In Escherichia coli, seven genes (pstS, pstC, pstA, pstB, phoU, phoR, and phoB) are involved in sensing environmental phosphate (Pi) and controlling the expression of the Pho regulon. PhoU is a negative regulator of the Pi-signaling pathway and modulates Pi transport through Pi transporter proteins (PstS, PstC, PstA, and PstB) through the two-component system PhoR and PhoB. Inactivation of PhoY2, one of the two PhoU homologs in Mycobacterium tuberculosis, causes defects in persistence phenotypes and increased susceptibility to antibiotics and stresses. Despite the important biological role, the mechanism of PhoU function is still unknown. Here we have determined the crystal structure of PhoU from Pseudomonas aeruginosa. It exists as a dimer in the crystal, with each monomer consisting of two structurally similar three-helix bundles. Our equilibrium sedimentation measurements support the reversible monomer–dimer equilibrium model in which P. aeruginosa PhoU exists in solution predominantly as dimers, with monomers in a minor fraction, at low protein concentrations. The dissociation constant for PhoU dimerization is 3.2×10−6 M. The overall structure of P. aeruginosa PhoU dimer resembles those of Aquifex aeolicus PhoU and Thermotoga maritima PhoU2. However, it shows distinct structural features in some loops and the dimerization pattern.





    Categories: Journal Articles
  • Single virus detection by means of atomic force microscopy in combination with advanced image analysis
    [Oct 2014]

    Publication date: October 2014
    Source:Journal of Structural Biology, Volume 188, Issue 1

    Author(s): Thomas Bocklitz , Evelyn Kämmer , Stephan Stöckel , Dana Cialla-May , Karina Weber , Roland Zell , Volker Deckert , Jürgen Popp

    In the present contribution virions of five different virus species, namely Varicella-zoster virus, Porcine teschovirus, Tobacco mosaic virus, Coliphage M13 and Enterobacteria phage PsP3, are investigated using atomic force microscopy (AFM). From the resulting height images quantitative features like maximal height, area and volume of the viruses could be extracted and compared to reference values. Subsequently, these features were accompanied by image moments, which quantify the morphology of the virions. Both types of features could be utilized for an automatic discrimination of the five virus species. The accuracy of this classification model was 96.8%. Thus, a virus detection on a single-particle level using AFM images is possible. Due to the application of advanced image analysis the morphology could be quantified and used for further analysis. Here, an automatic recognition by means of a classification model could be achieved in a reliable and objective manner.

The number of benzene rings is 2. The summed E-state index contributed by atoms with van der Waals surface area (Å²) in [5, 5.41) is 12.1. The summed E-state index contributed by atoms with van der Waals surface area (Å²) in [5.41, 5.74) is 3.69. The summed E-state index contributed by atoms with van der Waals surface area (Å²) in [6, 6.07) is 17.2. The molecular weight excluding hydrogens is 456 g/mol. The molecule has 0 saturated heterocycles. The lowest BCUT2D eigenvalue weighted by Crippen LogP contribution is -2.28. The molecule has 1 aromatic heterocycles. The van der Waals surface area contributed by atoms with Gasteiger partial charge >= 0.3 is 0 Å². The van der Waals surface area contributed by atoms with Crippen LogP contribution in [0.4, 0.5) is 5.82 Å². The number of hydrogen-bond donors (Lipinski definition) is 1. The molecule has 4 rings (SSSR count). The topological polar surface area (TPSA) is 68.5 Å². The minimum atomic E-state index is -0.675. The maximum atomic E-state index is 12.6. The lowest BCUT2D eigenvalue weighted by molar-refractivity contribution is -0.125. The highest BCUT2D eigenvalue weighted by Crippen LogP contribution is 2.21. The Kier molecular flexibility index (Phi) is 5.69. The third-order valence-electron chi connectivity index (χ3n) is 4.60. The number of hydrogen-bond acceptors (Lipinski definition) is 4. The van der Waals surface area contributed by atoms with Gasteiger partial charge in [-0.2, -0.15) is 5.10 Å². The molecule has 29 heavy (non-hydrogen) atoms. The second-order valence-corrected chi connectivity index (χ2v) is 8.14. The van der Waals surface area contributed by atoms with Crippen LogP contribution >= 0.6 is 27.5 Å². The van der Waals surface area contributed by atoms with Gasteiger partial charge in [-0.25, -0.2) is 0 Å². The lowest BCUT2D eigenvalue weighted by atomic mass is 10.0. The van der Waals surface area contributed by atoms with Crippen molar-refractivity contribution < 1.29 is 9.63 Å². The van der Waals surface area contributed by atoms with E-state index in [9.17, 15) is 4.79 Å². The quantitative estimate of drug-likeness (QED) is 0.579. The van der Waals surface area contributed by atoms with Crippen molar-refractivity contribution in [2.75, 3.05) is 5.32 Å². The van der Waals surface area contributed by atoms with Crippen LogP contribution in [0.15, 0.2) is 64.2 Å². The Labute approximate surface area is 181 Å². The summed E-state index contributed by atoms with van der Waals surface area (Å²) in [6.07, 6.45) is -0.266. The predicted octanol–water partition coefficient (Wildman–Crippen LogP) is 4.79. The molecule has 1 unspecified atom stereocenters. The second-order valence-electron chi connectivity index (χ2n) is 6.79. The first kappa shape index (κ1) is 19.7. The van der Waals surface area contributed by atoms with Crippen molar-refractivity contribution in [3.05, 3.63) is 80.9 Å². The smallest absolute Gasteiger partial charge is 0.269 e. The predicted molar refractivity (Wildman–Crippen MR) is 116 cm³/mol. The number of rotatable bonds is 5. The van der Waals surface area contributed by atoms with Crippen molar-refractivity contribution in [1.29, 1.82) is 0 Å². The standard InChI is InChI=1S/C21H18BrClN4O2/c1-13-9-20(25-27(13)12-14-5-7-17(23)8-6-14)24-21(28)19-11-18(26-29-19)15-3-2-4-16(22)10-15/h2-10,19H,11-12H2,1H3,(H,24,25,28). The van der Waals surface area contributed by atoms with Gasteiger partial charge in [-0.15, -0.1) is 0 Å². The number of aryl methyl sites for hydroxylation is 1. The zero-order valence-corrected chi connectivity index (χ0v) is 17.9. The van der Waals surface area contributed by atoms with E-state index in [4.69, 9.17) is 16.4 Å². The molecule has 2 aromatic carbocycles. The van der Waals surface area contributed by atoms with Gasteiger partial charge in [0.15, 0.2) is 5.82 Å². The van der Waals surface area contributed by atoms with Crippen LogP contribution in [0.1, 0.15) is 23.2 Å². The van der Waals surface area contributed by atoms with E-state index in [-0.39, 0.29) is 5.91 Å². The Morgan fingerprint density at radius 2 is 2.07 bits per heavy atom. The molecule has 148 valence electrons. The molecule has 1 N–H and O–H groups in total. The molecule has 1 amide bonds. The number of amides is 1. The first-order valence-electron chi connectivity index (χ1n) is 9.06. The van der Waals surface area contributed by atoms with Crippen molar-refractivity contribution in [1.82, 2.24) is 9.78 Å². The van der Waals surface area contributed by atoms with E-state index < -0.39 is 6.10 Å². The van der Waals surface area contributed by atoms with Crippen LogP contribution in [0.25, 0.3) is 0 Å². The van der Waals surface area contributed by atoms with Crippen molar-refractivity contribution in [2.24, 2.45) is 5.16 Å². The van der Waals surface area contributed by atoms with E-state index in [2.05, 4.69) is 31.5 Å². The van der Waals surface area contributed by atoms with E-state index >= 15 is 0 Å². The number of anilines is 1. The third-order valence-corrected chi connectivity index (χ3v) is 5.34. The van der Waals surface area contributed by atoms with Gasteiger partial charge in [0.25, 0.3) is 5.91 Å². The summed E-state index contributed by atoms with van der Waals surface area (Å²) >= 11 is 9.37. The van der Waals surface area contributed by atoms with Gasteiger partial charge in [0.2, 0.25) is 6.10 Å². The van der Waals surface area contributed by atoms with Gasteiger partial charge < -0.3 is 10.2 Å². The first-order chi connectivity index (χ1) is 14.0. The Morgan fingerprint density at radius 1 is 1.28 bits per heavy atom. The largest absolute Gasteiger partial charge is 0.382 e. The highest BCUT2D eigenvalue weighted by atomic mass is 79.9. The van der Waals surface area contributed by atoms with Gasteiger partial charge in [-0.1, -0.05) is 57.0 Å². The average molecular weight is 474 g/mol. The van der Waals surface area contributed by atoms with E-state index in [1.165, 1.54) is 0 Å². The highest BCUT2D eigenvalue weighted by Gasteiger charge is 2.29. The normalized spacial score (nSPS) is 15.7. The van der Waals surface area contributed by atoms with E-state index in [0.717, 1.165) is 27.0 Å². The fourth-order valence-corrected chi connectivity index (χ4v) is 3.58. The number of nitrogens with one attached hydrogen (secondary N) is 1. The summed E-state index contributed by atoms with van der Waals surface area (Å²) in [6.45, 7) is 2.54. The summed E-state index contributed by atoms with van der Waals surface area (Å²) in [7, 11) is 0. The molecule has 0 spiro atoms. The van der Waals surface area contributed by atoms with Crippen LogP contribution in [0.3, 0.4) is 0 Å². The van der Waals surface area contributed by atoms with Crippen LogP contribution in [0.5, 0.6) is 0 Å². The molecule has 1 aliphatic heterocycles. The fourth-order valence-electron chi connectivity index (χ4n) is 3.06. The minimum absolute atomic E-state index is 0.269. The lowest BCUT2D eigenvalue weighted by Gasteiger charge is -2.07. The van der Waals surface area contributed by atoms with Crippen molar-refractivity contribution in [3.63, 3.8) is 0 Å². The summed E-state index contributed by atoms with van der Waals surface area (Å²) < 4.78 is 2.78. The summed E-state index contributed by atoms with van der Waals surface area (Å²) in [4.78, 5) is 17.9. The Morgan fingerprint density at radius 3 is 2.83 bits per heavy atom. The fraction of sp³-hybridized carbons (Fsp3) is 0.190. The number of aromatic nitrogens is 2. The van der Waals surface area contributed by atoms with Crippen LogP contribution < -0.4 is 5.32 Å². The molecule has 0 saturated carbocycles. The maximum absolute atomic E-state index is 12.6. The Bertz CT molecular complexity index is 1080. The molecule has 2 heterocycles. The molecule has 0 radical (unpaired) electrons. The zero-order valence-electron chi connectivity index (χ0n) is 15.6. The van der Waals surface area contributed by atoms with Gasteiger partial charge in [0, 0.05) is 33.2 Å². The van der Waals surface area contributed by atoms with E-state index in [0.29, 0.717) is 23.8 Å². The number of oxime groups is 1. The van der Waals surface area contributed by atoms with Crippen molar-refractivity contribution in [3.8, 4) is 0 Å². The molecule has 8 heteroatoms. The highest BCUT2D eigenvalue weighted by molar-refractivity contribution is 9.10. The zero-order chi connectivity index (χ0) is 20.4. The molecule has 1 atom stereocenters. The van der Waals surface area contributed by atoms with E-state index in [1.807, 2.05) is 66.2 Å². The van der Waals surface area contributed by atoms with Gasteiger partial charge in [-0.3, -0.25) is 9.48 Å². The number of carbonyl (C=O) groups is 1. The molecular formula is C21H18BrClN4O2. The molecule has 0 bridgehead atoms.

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  • Ocean acidification reduces the crystallographic control in juvenile mussel shells
    [Oct 2014]

    Publication date: October 2014
    Source:Journal of Structural Biology, Volume 188, Issue 1

    Author(s): Susan C. Fitzer , Maggie Cusack , Vernon R. Phoenix , Nicholas A. Kamenos

    Global climate change threatens the oceans as anthropogenic carbon dioxide causes ocean acidification and reduced carbonate saturation. Future projections indicate under saturation of aragonite, and potentially calcite, in the oceans by 2100. Calcifying organisms are those most at risk from such ocean acidification, as carbonate is vital in the biomineralisation of their calcium carbonate protective shells. This study highlights the importance of multi-generational studies to investigate how marine organisms can potentially adapt to future projected global climate change. Mytilus edulis is an economically important marine calcifier vulnerable to decreasing carbonate saturation as their shells comprise two calcium carbonate polymorphs: aragonite and calcite. M. edulis specimens were cultured under current and projected pCO2 (380, 550, 750 and 1000μatm), following 6months of experimental culture, adults produced second generation juvenile mussels. Juvenile mussel shells were examined for structural and crystallographic orientation of aragonite and calcite. At 1000μatm pCO2, juvenile mussels spawned and grown under this high pCO2 do not produce aragonite which is more vulnerable to carbonate under-saturation than calcite. Calcite and aragonite were produced at 380, 550 and 750μatm pCO2. Electron back scatter diffraction analyses reveal less constraint in crystallographic orientation with increased pCO2. Shell formation is maintained, although the nacre crystals appear corroded and crystals are not so closely layered together. The differences in ultrastructure and crystallography in shells formed by juveniles spawned from adults in high pCO2 conditions may prove instrumental in their ability to survive ocean acidification.